Thank you, Mr. Chair.
We thank you for this opportunity to discuss our chapter on selected contribution agreements at Natural Resources Canada. As you mentioned, I am joined today by John Wiersema, deputy auditor general, and Linda Drainville, principal, who were responsible for this audit.
Our chapter raises issues related to the department's administration of contribution agreements in the area of energy efficiency programs. Between April 2003 and March 2005, Natural Resources Canada's office of energy efficiency entered into five contribution agreements with three private sector organizations to deliver programs designed to address greenhouse gas emissions in the transportation sector. These organizations were the Canadian Natural Gas Vehicle Alliance, the Canadian Energy Efficiency Alliance, and CEEA Transport. The total value of the five agreements was about $9.4 million.
When concerns with the contribution agreements were identified in August 2005, NRCan initiated internal audits of them. These audits highlighted several problems, including serious compliance issues with the claims submitted for payment and with the control framework in place at the time. We subsequently became aware that the department may not have addressed all the issues and we therefore undertook this audit.
We examined NRCan's actions in entering into and managing these five contribution agreements. We also considered whether controls the Department subsequently put in place in the affected program area would be adequate to prevent recurrences of the problems that were identified.
In this audit, we found that NRCan failed to identify a situation of conflict of interest when a consultant who had helped NRCan develop two contribution programs also worked for the organizations that received funding under the same programs. The department paid at least $110,000 to the consultant. The same consultant also signed a contribution agreement with NRCan as president of the recipient, CEEA Transport. CEEA Transport then entered into a contract for professional services with the same consultant. The contract included provisions to pay up to $712,000 for professional services. We are very concerned that knowing all of the circumstances, the Department went ahead with these contribution agreements without identifying this obvious conflict of interest.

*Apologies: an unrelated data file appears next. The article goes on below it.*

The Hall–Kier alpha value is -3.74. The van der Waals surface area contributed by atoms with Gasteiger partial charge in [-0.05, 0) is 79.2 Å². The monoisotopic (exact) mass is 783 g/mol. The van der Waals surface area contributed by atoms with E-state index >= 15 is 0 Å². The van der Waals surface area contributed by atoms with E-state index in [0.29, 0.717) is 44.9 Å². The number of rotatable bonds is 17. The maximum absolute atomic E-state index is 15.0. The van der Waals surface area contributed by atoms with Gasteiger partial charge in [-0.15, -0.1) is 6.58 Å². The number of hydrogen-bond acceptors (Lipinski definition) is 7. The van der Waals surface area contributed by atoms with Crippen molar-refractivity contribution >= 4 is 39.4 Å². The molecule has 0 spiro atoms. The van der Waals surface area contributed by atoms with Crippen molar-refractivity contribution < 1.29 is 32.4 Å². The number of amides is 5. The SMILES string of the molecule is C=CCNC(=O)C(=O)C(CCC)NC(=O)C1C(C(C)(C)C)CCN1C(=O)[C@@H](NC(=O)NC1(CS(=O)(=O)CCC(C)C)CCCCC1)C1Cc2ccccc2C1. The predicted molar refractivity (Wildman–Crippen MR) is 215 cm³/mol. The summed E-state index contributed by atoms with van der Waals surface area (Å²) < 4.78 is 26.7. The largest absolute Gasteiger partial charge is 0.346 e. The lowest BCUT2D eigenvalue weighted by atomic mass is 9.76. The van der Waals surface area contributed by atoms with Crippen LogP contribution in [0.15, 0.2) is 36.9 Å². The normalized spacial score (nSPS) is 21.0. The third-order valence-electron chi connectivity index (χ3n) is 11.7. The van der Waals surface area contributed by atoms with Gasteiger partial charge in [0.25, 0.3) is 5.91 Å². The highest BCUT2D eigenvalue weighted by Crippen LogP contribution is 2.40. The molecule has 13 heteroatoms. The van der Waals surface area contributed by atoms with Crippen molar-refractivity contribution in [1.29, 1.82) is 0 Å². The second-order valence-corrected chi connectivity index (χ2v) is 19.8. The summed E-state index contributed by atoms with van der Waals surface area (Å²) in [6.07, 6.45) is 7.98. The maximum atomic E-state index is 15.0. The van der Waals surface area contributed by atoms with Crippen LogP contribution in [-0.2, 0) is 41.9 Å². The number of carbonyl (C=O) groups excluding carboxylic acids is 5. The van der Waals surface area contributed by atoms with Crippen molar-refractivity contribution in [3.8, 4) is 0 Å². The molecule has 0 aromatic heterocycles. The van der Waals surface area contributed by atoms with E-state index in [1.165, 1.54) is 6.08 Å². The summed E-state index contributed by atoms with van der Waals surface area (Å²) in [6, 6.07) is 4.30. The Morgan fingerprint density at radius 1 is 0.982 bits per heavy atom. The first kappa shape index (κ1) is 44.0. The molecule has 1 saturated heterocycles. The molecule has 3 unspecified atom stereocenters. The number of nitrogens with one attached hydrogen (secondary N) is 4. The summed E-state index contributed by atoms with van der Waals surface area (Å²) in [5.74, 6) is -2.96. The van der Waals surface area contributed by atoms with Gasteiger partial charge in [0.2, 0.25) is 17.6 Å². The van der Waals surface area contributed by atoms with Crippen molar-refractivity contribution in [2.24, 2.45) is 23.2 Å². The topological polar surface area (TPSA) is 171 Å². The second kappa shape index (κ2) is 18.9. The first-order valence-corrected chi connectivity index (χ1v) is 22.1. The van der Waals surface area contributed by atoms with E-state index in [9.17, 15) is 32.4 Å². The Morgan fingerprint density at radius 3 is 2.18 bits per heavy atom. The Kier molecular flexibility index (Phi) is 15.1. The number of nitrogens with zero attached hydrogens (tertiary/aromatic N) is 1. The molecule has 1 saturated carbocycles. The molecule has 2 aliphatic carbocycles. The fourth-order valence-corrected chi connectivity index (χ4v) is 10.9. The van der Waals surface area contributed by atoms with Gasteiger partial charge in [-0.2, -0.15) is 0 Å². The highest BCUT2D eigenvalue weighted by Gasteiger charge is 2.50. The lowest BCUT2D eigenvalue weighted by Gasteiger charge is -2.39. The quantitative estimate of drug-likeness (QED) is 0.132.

In addition, in August 2005, NRCan's senior management became aware that CEEA Transport was not complying with some of the terms and conditions of the contribution agreement. CEEA Transport had not made payments to some of its subcontractors before submitting claims to NRCan four payment, and there was sufficient evidence available to NRCan to establish that CEEA Transport was insolvent. These matters represented violations of the contribution agreement.
We found that NRCan made about $3.2 million in payments to CEEA Transport despite evidence that it was insolvent and not paying the subcontractors. As a result, the Department did not satisfy its obligations under section 34 of the Financial Administration Act, which, in the case of a contribution agreement, requires certification that amounts are paid in accordance with the terms and conditions of the agreement. This is an essential control over the expenditure of public money.
As described in our chapter, we also found that the Department considered but did not implement other available options to resolve payment issues concerning the CEEA Transport contribution agreement. In short, while the Department attempted to do the right thing, it did not do it in the right way.
In response to findings from its internal audits, NRCan implemented a number of changes and improvements in its management practices for contribution agreements; however, at the time of our audit the practices did not include adequate independent monitoring to ensure that the management of contribution agreements respects the requirements of the Financial Administration Act, the Treasury Board of Canada policy on transfer payments, and the department's own policy and practices governing contribution agreements, nor had the department developed policies and guidance with respect to conflicts of interest in contribution agreements.
The committee may wish to ask NRCan what it intends to do to prevent recurrences of the issues identified by the internal audits and our audit and, in particular, what it intends to do to ensure that its staff are more sensitive to situations of potential conflict of interest in the management of contribution agreements.
Mr. Chair, this concludes my opening remarks. We would be pleased to answer any questions that committee members may have.